By Sammie Jones
The world’s first electric commercial aircraft has undergone its first testing by “This proves that commercial aviation in all-electric form can work,” said Roei Ganzarski, chief executive of Australian engineering firm magniX.
The company worked in partnership with Harbour Air which transports half a million passengers a year between Vancouver, Whistler ski resort and nearby islands and coastal communities. Chief Executive of Australian engineering firm magnix said : “This proves that commercial aviation in all-electric form can work.”
Ganzarski said the technology would mean significant cost savings for airlines and zero emissions. “This signifies the start of the electric aviation age,” he said. The e-plane – a 62-year-old, six-passenger DHC-2 de Havilland Beaver seaplane retrofitted with a 750hp electric motor – was piloted by Greg McDougall, founder and chief executive of Harbour Air. “For me that flight was just like flying a Beaver, but it was a Beaver on electric steroids. I actually had to back off on the power,” he said.
McDougall took the plane on a short trip along the Fraser River near Vancouver international airport in front of around 100 onlookers soon after sunrise. The flight lasted less than 15 minutes, according to an AFP journalist on the scene.
“Our goal is to actually electrify the entire fleet,” said McDougall. On top of fuel efficiency, the company would save millions in maintenance costs because electric motors require “drastically” less upkeep, Mr McDougall said.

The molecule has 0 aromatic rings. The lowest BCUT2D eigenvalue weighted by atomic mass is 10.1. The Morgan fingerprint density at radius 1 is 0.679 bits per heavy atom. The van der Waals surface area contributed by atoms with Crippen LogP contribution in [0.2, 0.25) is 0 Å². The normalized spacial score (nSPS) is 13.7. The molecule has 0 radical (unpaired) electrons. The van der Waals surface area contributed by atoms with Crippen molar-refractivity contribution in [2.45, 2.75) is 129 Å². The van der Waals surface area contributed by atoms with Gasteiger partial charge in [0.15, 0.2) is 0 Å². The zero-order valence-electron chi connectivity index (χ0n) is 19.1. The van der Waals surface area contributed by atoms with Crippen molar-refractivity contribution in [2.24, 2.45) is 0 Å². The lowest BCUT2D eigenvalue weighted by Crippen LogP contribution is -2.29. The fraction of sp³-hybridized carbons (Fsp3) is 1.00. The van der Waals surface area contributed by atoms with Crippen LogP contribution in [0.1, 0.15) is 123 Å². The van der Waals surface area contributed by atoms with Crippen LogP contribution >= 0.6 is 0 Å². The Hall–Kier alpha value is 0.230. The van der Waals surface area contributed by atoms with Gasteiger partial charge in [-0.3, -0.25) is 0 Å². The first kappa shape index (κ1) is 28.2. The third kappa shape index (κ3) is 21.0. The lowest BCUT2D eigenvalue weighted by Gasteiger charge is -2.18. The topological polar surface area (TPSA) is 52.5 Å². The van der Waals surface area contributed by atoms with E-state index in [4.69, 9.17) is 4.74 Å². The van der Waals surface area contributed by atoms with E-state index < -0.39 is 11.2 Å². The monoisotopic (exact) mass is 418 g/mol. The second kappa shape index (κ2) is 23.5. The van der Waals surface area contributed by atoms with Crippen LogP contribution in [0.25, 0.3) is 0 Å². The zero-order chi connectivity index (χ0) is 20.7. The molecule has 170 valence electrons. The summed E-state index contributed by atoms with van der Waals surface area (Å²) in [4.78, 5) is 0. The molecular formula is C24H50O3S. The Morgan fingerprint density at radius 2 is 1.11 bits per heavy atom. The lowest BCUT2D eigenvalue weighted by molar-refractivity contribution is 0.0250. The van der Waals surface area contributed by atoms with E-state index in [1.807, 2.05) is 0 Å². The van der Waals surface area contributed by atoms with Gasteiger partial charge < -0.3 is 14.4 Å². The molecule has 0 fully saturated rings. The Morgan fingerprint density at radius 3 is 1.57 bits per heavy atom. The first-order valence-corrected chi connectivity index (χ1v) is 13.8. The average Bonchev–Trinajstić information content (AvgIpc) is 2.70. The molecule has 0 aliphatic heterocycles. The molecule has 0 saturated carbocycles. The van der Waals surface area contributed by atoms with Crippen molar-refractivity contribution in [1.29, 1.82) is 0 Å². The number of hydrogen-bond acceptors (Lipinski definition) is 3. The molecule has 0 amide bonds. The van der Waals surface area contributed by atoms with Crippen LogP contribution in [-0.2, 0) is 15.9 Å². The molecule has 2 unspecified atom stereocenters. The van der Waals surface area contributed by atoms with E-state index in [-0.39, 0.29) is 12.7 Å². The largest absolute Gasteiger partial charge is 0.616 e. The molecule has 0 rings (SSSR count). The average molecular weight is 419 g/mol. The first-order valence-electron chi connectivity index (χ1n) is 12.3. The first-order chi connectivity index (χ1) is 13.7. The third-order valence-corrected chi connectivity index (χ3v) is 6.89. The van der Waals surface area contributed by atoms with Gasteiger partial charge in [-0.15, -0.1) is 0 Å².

Harbour Air is set to wait at least two years before its fleet of over 40 seaplanes will be electrically operated and verified for reliability and safety. In addition, the electric motor must be approved and certified by regulators.
In Ottawa, transport minister Marc Garneau said ahead of the maiden flight that he had his “fingers crossed that the electric plane will work well”. If it does, he said: “It could set a trend for more environmentally friendly flying.”
While the world waits, he said cheaper short-haul flights powered by electricity could transform the way people connect and where they work. “If people are willing to drive an hour to work, why not fly 15 minutes to work?” he said.